Levine: 1,205 Front-line Workers Vaccinated with No Negative Side Effects So Far

Registered nurse Tara Skutack is one of the first Geisinger front-line staff members to receive a COVID-19 vaccination. Karen Nowicki, LPN, at Geisinger Wyoming Valley Medical Center gave Skutack the first dose of the two-dose vaccine. (Courtesy of Geisinger)

By Patrick Abdalla

December 17, 2020

The Secretary of Health also urged Pennsylvanians not to travel for Christmas.

Pennsylvania Secretary of Health Dr. Rachel Levine said that 1,205 front-line workers had been vaccinated by Thursday morning, and none of them reported any negative side effects.

Pennsylvania was expected to receive 97,500 doses of the Pfizer coronavirus vaccine this week, and Philadelphia will get another 13,650.

“This is great news, but the process has just started,” Levine said.

Levine explained that 16 hospitals so far have received the vaccine and the rest should get theirs today or tomorrow. 

More doses are expected to come next week. 

While she said this week’s snowstorm didn’t cause any delays, she said state officials and healthcare workers can only go as fast as the federal government’s Operation Warp Speed allows them. 

She asked Pennsylvanians to keep from thinking we’re out of harm’s way and remain patient.

“We are at the start of the road out of the pandemic,” she said. “The path is long and it will take time.”

RELATED: Second Wave of Coronavirus Hitting Rural Pennsylvania Hardest

She said the current mitigation measures in effect until Jan. 4 are still necessary in helping stop the spread of the virus. Those efforts include shutting down indoor dining at restaurants, closing entertainment venues and gyms, and limiting the number of people who can attend indoor and outdoor gatherings.

She said the state is still seeing the effects of many people getting together for Thanksgiving.

In the 20 days of data since the holiday, the state has seen eight days with 10,000 or more new cases. Prior to the holiday, it had never recorded more than 8,363 cases in one day. 

The state announced 9,966 new coronavirus cases Thursday, as well as 224 new coronavirus-related deaths. Since the pandemic began, 529,335 Pennsylvanians have tested positive for the virus and 13,392 have died from coronavirus-related illnesses.

According to the state’s data, more people (160,969) have tested positive for the virus this month than in any other month. More Pennsylvanians have tested positive this month than in the first seven months of the pandemic combined.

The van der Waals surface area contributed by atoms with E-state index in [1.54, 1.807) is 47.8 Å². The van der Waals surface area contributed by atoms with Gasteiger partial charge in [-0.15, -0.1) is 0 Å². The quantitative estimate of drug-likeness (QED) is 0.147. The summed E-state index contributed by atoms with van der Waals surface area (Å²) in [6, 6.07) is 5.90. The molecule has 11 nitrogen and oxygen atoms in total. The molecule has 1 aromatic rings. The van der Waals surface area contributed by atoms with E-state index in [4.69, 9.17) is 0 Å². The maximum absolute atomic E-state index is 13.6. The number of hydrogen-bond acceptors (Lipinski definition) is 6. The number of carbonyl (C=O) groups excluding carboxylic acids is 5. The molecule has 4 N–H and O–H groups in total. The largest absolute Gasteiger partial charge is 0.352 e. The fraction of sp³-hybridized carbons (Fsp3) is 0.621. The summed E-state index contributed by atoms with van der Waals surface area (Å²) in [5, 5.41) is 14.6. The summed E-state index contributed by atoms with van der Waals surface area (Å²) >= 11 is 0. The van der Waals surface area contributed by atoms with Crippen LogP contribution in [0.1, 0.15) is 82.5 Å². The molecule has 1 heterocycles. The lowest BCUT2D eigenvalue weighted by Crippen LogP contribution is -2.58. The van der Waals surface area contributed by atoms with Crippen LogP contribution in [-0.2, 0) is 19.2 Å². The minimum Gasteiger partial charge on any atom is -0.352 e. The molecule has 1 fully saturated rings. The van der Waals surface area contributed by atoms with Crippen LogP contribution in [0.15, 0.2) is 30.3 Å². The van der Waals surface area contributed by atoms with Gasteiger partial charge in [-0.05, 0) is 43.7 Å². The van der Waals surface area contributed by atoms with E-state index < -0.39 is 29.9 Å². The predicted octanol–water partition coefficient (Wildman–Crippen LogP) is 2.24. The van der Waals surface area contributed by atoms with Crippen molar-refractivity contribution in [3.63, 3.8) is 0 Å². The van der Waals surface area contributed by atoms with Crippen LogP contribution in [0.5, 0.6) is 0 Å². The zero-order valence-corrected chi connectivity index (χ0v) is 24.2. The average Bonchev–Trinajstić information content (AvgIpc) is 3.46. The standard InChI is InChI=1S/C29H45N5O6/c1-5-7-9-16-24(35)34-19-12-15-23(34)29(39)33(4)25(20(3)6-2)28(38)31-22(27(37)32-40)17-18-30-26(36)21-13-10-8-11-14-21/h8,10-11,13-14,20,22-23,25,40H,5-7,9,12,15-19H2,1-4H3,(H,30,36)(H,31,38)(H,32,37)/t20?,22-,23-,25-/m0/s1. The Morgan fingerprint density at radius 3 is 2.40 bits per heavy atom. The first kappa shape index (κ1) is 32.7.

The fall and winter surge is flooding hospitals.

“Our hospitals and our health systems in Pennsylvania are significantly challenged,” Levine said.

As of Thursday morning, 6,346 Pennsylvanians were hospitalized with coronavirus-related issues, Levine said. That number is more than double the spring peak. Of those in hospitals, 1,238 are in intensive care units and 745 are on ventilators.

She urged Pennsylvanians to be more vigilant as Christmas approaches.

“We all want this to be over,” Levine said. “We all want to celebrate the holidays together. But this year, we simply can’t.”

RELATED: Health Experts: Make Safe Choices During the Holidays

She asked the public to commit to wearing masks, social distancing, washing hands, and answering the phone when contact tracers call.

“I think it’s critical that people stay home,” Levine said.

She was asked about restaurants that are defying the administration’s orders and opening up their dining rooms. 

She said those owners are putting themselves, their employees, and their customers at risk.

Levine balanced her tone between sounding the alarm about behavior today and hope for tomorrow because of vaccine news. 

She said she expects the Food and Drug Administration and the Centers for Disease Control to move forward on approval of the Moderna vaccine. She reiterated her belief that the Moderna vaccine will help because it doesn’t have to be stored at as low a temperature as the Pfizer vaccine. 

She also said she was hopeful that the AstraZeneca and Johnson & Johnson vaccines will progress through the process as well.

As the other vaccines are approved, more people will be vaccinated. But it’s not going to be a quick process to vaccinate all the Pennsylvanians who need to be vaccinated.

“This is really an enormous undertaking,” Levine said. “This is going to take time.”


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